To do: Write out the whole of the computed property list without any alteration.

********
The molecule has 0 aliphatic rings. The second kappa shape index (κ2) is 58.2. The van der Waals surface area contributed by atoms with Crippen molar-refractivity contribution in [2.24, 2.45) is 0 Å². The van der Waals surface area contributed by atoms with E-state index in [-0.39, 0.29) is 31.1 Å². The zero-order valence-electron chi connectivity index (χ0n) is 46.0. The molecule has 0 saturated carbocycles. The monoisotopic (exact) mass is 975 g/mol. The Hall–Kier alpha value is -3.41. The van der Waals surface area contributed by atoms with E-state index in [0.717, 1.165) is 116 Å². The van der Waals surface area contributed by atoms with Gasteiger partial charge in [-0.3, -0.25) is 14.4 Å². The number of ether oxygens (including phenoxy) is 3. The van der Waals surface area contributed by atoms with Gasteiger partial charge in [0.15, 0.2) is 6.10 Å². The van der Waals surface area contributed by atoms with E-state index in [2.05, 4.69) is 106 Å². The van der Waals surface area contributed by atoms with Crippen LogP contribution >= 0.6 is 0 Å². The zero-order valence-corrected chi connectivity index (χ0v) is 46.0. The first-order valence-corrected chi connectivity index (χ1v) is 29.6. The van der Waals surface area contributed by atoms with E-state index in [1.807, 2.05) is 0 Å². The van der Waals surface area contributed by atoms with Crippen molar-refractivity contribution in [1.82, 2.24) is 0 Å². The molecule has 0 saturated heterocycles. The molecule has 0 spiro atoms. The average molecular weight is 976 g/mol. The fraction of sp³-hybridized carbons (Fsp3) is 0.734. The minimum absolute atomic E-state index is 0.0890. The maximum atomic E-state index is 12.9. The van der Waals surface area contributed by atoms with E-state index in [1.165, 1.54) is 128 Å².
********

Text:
The molecule has 0 aliphatic rings. The second kappa shape index (κ2) is 58.2. The van der Waals surface area contributed by atoms with Crippen molar-refractivity contribution in [2.24, 2.45) is 0 Å². The van der Waals surface area contributed by atoms with E-state index in [-0.39, 0.29) is 31.1 Å². The zero-order valence-electron chi connectivity index (χ0n) is 46.0. The molecule has 0 saturated carbocycles. The monoisotopic (exact) mass is 975 g/mol. The Hall–Kier alpha value is -3.41. The van der Waals surface area contributed by atoms with E-state index in [0.717, 1.165) is 116 Å². The van der Waals surface area contributed by atoms with Gasteiger partial charge in [-0.3, -0.25) is 14.4 Å². The number of ether oxygens (including phenoxy) is 3. The van der Waals surface area contributed by atoms with Gasteiger partial charge in [0.15, 0.2) is 6.10 Å². The van der Waals surface area contributed by atoms with E-state index in [2.05, 4.69) is 106 Å². The van der Waals surface area contributed by atoms with Crippen LogP contribution >= 0.6 is 0 Å². The zero-order valence-corrected chi connectivity index (χ0v) is 46.0. The first-order valence-corrected chi connectivity index (χ1v) is 29.6. The van der Waals surface area contributed by atoms with E-state index in [1.807, 2.05) is 0 Å². The van der Waals surface area contributed by atoms with Crippen molar-refractivity contribution in [1.82, 2.24) is 0 Å². The molecule has 0 saturated heterocycles. The molecule has 0 spiro atoms. The average molecular weight is 976 g/mol. The fraction of sp³-hybridized carbons (Fsp3) is 0.734. The minimum absolute atomic E-state index is 0.0890. The maximum atomic E-state index is 12.9. The van der Waals surface area contributed by atoms with E-state index in [1.165, 1.54) is 128 Å².